Monday, July 9, 2012

It wasn't my fault...I was framed!

Finally, we have had some nice weather in Seattle allowing me the opportunity to make some more progress.  As we finished "phase two" the boat sides were attached to the bottom with an external coat of glass and epoxy and the boat had finally been "flipped." Now we begin working on the interior!

I wanted to build in some reinforcement to the bow and stern posts so I rough cut a couple of pieces of ply which will be glued in later. The tricky part is, I don't have a bench vice (hell, I don't even have a bench!) So how do you hold a piece of plywood vertically so you can work on the edge? You dig out a couple of clamps and get creative!

 In the next photo you can see the rough cut inserts for the stern post set in place. This will have a cap over it at some point in the future when I am doing final finishing of the boat.

Knowing that I was going to have epoxy in the chine soon it was time to lay out the frame placement in the boat so I could work on them while the epoxy was curing. It was a simple matter to measure out from the plans where to place them and mark out the placement clearly with a sharpie. My fancy rope clamps come in  handy once again!

Now it is time to epoxy fillet and glass the internal chine. Someone gave me the tip of turning the boat on it's edge so the epoxy would flow down into the chine which was a brilliant idea and worked like a charm. I wetted out the seam at the chine first and then came another first for me, doing an epoxy fillet. You mix a thickening agent into the epoxy making a consistency similar to peanut butter and lay it into the chine in a thick clump. Then slowly and smoothly, using a round edged tool designed for this purpose, draw the tool along the thickened mixture making what is hopefully a nice, smooth, curved fillet which makes a round transition at the joint and reinforces it for strength. Then scrape the excess off and below you see what you have...the worlds ugliest fillet!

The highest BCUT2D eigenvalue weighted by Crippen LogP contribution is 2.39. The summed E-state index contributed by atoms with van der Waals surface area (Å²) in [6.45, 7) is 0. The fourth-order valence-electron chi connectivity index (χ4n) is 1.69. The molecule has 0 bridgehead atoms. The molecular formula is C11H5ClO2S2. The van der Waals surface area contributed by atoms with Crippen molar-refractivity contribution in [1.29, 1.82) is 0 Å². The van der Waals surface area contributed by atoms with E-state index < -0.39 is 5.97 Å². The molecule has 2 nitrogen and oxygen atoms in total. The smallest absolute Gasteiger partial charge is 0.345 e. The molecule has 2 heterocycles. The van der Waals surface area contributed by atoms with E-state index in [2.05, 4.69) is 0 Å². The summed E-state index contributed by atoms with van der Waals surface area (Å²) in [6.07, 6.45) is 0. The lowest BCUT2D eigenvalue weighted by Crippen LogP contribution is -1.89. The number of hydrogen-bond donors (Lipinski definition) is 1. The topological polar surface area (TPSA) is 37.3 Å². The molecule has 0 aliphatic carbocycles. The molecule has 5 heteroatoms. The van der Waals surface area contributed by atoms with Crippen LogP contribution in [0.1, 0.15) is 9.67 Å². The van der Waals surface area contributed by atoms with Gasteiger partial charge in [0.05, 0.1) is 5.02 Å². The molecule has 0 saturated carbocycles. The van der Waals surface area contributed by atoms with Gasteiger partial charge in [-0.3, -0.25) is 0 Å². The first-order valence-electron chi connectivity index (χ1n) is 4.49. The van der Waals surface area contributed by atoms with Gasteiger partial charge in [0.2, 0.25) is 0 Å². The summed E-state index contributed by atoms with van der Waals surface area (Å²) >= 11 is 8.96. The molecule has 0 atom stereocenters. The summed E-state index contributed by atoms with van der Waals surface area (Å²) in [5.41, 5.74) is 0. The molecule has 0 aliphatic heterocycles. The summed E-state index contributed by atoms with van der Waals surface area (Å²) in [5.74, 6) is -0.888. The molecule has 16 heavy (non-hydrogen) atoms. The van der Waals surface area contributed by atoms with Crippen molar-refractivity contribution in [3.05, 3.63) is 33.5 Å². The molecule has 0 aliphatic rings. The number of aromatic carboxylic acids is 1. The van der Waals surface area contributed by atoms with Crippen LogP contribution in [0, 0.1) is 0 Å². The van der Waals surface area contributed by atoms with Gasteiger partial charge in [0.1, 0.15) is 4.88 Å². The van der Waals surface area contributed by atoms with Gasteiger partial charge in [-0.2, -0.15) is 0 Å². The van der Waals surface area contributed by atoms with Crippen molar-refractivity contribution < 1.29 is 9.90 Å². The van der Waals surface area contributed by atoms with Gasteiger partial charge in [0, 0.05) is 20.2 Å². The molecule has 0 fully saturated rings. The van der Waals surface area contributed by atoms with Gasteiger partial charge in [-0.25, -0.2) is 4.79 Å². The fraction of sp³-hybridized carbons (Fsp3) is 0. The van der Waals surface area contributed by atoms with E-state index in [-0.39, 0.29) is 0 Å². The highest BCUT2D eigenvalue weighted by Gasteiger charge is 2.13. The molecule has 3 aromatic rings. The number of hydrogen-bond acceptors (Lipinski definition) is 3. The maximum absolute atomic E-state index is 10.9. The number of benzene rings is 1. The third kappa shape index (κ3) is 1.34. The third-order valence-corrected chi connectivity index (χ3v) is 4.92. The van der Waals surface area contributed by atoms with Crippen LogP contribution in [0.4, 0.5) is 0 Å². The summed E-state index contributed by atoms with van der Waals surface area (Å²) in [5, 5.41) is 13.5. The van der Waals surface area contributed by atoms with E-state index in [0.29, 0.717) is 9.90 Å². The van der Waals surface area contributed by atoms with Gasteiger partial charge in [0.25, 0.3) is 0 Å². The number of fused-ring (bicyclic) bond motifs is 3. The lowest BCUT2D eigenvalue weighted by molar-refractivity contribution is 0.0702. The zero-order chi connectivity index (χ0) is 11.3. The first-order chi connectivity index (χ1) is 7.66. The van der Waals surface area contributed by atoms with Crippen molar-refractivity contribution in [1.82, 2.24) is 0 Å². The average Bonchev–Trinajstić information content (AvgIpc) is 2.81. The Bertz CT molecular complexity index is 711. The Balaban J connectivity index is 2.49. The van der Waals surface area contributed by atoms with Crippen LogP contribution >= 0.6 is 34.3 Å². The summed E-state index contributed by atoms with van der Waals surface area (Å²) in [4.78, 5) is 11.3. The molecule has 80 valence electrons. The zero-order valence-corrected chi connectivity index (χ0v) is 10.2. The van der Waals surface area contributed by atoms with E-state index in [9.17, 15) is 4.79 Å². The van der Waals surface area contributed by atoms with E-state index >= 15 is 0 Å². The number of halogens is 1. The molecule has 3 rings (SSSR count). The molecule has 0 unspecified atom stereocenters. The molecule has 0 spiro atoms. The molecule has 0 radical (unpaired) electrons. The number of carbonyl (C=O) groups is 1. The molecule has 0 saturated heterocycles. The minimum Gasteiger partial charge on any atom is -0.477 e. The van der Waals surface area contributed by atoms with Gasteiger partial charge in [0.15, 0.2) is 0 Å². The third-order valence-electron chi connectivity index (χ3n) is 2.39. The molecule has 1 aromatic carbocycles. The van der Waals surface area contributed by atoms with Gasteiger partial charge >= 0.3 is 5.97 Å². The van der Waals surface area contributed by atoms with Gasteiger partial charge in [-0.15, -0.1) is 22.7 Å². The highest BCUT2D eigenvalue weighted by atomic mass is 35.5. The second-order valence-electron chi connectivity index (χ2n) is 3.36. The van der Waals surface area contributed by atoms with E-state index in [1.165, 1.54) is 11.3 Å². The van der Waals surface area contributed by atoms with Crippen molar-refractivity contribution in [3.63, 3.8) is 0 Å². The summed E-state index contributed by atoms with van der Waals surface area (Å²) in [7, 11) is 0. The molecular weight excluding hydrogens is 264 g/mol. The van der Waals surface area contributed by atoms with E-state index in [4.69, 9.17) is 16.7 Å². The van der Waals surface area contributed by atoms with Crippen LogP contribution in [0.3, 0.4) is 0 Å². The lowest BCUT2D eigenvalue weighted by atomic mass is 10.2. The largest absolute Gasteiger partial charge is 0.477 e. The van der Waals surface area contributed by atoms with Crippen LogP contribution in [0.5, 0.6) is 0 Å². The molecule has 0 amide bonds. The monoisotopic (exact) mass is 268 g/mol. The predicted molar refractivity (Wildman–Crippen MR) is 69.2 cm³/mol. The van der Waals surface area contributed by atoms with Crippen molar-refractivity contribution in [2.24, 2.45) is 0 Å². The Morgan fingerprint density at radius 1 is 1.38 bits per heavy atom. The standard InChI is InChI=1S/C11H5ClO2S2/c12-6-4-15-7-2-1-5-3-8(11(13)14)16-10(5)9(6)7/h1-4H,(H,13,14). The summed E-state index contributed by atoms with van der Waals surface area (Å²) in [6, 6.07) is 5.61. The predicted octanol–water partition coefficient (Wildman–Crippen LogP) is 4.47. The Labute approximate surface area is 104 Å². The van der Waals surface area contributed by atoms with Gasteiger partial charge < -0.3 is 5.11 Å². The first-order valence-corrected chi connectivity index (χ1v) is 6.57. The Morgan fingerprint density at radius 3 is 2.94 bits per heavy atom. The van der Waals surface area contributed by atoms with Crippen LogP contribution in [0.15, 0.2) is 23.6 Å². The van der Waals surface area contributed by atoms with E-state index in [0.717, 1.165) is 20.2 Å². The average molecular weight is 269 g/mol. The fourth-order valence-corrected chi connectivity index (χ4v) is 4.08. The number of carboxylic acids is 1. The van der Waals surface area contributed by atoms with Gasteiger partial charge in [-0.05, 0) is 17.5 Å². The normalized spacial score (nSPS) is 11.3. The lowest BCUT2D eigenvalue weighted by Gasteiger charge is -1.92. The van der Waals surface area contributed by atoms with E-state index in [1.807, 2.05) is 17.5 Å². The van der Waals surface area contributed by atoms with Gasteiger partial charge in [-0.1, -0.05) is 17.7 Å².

A closer look...

After my previous learning experience with epoxy I now know that you must try to get all your layers done in one session so after the epoxy had turned tacky and set up a bit the next step was to lay fiberglass cloth into the joint. After my frustration last time with the thick edge of the glass tape I cut that damn seam off and had much better luck fairing it out. It is still ugly as you can see below but much better than last time. I also filled and faired the split seams at the stern of the boat.

 While waiting for the epoxy to cure I had enough time to rough cut out the frames. I used the same frame pieces that I had used for the jig so I saved some money there, and they were already the correct shape and just needed some re-sizing. I marked out the interior shape and roughed them out with the jigsaw. Being one piece like this will give them significantly more strength too. A poor man's version of the much preferred grown knees in traditional ship building.

Then I planed them smooth using my new "table vice" setup. I still need to fair the inner curves, round over the edges, and decide the shape of the water channels...

Of course at this point it is impossible to resist setting the frames in the boat and getting a sense of what it is going to look like. I am really psyched to do this because at this point the boat is in a bit of an "ugly duckling" phase with clumpy epoxy and lumpy glass and splotchy resin everywhere. It is nice to get a perspective on how cool it is going to be once I get past this point! Below is the view from the bow...

...and from the stern.

A closer look below with the now cured fillet. I only had time to do one side so it will be next weekend before I will have enough time to do the other side.

This boat is starting to really come together! Stay tuned for more to come...

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